Advertisement

The difference between city and county schools

William E. "Brit" Kirwan, chair of the Commission on Innovation and Excellence in Education, explains the Kirwan Commissions recommendations for Maryland's public schools. (Kenneth K. Lam, Baltimore Sun video)

Even though much has been written, sometimes the contrast between city and county schools is so great that continued reporting is needed (“Why aren't Md. parents talking about the Kirwan Commission?” Feb. 28).

Last week, I was fortunate to be a guest at a public school play in the Lutherville-Timonium area. This performance involved perhaps 75 children from first to fifth grades on stage and in the chorus. The audience was packed to capacity with excited parents and anticipatory guests.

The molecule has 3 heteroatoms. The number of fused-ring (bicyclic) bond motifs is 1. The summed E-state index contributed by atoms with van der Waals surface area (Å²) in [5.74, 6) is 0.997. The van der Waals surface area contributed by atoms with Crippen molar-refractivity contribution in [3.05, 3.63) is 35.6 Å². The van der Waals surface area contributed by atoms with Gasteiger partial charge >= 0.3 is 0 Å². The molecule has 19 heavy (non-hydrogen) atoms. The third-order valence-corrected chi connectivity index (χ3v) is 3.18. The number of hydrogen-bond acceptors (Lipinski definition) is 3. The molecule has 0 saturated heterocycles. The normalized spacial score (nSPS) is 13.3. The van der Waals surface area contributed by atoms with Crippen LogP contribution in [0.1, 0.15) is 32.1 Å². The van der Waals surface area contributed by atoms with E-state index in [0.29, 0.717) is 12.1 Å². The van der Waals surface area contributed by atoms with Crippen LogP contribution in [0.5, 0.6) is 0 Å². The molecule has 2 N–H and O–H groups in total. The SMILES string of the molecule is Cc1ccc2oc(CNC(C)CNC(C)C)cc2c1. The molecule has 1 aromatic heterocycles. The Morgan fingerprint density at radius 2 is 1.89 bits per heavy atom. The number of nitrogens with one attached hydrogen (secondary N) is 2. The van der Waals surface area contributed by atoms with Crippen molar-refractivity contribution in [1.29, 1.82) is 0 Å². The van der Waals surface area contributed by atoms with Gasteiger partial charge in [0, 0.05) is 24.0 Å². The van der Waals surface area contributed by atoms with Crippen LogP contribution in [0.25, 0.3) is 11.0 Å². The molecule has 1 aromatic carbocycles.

Advertisement

The children who had been rehearsing since October did not miss a beat. Everything was very well coordinated and there was no overt misbehavior.

Alas, the students and audience were predominantly white with Asians and persons of Indian origin as the next largest ethnic groups, and only a few black students.

Having worked in city schools for years, I never witnessed such a positive display by students and families. Is this where the racial divide now stands? Are we to believe that the influx of millions of dollars as legislated through the Kirwan Commission will be the catalyst to foster a cohesive, uplifting experience like this universally?

Or is the dichotomy so great in this situation that it is beyond what money can help to rectify?

Joyce Wolpert, Baltimore

Advertisement
Advertisement